The National Rifle Association has named Deputy Paul Phillips, of Florida’s Brevard County Sheriff’s Office, as the 2019 Law Enforcement Officer of the Year for his exceptional valor, quick thinking and heroic display of professionalism.
“Every day, our men and women in law enforcement valiantly and selflessly rush into life-or-death situations to save the lives of people they’ve never met,” said Wayne LaPierre, executive vice president and CEO of the National Rifle Association of America. “Too many Americans take these frequent acts of heroism for granted. But, not the NRA. The bond between the NRA and our men and women in blue is strong and so is our sincere gratitude for all that they do. Deputy Phillips: On behalf of the 5 million members of the NRA, many of whom are your brothers and sisters in law enforcement, we salute you.”
On what appeared to be a routine call, Phillips encountered a pair of bickering neighbors in a heated argument over feral cats. Sending one back inside his residence, Phillips approached the second neighbor whose agitation grew. Following procedure, the deputy called for backup just before the man ducked behind a vehicle. That’s when he heard the distinctive sound of a rifle being charged.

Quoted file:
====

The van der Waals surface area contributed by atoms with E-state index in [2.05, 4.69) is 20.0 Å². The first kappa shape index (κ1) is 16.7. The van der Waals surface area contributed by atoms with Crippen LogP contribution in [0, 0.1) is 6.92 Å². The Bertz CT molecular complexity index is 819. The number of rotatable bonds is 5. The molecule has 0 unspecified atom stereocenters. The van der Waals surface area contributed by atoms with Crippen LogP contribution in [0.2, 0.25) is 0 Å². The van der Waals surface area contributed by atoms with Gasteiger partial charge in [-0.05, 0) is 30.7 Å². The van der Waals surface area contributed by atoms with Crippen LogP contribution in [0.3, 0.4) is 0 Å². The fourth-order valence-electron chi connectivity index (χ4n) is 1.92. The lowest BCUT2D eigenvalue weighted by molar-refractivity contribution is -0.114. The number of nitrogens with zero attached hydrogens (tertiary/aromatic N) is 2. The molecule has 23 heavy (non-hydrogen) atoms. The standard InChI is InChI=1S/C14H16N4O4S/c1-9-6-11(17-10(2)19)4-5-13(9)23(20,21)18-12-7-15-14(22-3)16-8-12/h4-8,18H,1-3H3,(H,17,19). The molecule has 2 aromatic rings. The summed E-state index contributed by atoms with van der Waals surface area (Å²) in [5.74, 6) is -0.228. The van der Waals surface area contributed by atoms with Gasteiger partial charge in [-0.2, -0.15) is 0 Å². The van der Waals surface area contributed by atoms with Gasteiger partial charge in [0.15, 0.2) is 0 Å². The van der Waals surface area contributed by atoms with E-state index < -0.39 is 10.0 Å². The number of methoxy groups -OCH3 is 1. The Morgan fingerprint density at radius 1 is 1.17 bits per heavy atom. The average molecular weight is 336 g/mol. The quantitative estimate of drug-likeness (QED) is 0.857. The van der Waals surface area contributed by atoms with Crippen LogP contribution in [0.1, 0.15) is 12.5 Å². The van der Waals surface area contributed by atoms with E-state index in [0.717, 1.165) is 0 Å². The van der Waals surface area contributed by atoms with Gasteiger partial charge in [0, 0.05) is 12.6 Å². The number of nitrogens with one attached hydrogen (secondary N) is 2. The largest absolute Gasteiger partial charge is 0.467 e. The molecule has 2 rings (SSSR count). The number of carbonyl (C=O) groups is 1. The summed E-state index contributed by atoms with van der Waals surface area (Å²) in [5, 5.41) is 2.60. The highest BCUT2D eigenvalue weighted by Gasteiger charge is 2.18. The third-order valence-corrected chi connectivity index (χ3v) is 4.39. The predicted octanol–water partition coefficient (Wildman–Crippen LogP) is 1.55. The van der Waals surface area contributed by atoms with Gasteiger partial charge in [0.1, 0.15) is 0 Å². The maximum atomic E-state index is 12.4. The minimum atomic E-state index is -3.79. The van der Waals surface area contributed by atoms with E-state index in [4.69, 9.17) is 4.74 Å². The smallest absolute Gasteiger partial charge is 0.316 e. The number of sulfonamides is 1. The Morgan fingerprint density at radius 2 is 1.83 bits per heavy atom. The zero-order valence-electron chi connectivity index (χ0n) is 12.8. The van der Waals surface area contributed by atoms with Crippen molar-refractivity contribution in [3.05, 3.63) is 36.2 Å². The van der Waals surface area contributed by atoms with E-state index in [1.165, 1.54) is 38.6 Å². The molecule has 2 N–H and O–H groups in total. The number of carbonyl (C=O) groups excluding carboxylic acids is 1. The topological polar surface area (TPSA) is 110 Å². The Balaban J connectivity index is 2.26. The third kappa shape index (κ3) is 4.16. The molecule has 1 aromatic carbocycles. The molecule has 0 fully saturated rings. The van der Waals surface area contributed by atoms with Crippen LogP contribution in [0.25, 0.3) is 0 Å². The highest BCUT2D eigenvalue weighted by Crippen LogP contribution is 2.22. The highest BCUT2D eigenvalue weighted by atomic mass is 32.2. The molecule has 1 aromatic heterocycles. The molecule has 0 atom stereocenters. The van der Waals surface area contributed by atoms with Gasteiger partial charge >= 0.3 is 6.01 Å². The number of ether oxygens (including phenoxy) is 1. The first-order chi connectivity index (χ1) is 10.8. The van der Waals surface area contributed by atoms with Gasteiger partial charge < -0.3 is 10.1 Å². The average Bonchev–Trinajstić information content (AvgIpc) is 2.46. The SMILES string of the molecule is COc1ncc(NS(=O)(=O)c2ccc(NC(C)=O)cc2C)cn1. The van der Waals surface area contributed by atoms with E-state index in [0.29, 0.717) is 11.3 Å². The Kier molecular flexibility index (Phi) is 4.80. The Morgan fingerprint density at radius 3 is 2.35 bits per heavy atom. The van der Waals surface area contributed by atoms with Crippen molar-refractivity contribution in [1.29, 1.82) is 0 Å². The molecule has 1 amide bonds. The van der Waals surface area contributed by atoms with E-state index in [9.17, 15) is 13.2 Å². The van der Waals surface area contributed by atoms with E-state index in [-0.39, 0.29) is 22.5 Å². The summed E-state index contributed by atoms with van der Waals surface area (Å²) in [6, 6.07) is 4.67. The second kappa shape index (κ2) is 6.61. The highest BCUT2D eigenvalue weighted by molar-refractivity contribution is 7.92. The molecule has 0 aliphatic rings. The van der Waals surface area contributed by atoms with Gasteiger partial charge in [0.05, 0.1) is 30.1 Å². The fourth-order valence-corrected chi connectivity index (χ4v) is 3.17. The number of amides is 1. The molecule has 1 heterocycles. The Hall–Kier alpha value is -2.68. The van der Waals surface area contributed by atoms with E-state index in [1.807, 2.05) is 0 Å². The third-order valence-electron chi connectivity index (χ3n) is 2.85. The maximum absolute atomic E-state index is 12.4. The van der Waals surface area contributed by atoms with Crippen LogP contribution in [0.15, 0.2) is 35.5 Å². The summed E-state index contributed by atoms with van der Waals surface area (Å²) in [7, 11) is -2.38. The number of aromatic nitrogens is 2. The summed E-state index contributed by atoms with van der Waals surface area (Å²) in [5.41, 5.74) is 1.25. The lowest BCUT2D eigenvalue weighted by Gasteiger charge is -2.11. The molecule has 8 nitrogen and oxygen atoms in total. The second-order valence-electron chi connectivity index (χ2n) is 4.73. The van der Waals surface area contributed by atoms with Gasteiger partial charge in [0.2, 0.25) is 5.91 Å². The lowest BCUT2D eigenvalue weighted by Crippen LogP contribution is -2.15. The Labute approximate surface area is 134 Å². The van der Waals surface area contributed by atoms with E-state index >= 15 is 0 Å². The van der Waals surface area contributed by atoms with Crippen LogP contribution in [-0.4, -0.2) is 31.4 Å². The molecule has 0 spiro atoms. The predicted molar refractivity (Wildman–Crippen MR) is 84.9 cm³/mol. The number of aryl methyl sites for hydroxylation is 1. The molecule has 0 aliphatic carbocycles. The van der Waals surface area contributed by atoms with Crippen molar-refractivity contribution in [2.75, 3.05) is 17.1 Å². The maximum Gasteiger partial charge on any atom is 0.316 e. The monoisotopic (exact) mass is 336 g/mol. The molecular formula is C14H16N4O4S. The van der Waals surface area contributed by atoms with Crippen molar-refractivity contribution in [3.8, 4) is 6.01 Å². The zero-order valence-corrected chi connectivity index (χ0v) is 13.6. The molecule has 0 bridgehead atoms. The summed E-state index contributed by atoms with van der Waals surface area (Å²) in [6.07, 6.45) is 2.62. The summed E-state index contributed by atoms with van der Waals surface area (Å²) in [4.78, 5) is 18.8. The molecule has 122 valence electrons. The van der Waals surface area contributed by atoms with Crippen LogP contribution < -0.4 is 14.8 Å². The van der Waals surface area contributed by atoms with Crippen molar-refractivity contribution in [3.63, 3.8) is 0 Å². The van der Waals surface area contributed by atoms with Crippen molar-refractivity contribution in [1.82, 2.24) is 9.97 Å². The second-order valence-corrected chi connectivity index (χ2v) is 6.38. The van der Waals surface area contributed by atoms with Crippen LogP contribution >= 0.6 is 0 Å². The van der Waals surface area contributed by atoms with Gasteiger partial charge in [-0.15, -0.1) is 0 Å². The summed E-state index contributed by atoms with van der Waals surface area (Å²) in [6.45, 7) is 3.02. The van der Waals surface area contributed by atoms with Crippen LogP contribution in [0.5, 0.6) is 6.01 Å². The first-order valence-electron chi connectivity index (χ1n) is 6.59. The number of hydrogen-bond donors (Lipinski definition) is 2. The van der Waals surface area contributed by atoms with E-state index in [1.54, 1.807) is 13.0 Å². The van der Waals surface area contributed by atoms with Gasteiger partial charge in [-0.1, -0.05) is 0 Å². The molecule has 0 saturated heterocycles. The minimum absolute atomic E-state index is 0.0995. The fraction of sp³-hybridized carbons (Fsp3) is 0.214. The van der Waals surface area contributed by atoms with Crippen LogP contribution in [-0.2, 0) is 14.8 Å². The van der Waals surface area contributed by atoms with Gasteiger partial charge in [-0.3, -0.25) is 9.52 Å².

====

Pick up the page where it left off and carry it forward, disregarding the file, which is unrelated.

A split second later the shooting began. Hit in the shoulder and leg, Phillips returned fire and took cover nearby. Undeterred by his injuries, Phillips continued reloading and returning fire until the attack stopped. Backup soon arrived.
Rendering first aid to Phillips, authorities secured the scene and found the suspect in dire straits. Despite all attempts to revive him, the shooter ultimately died from his wounds. Afterward, it was discovered the suspect had an extensive record including charges such as resisting arrest and battery of an officer.
“Every day the men and women of America’s law enforcement place themselves in harms way,” said NRA President Carolyn Meadows. “When faced with an unprovoked attack, Deputy Phillips did not hesitate —he did what he was trained to do and courageously fulfilled his duty to protect and serve. The people of Brevard County, FL, are blessed to have an officer of such high caliber safeguard their families and homes.”
Deputy Phillips served 13½ years in the U.S. Army before joining the Brevard County Sheriff’s Office in 2018. He has undergone several surgeries since this encounter, but is expected to make a full recovery.
The NRA originally planned to present the 2019 NRA Law Enforcement Officer of the Year Award to Deputy Phillips at the 149th NRA Annual Meetings & Exhibits in Nashville. After the COVID-19 outbreak caused the convention to be cancelled, the award was instead presented to Deputy Phillips by Sheriff Ivey last week.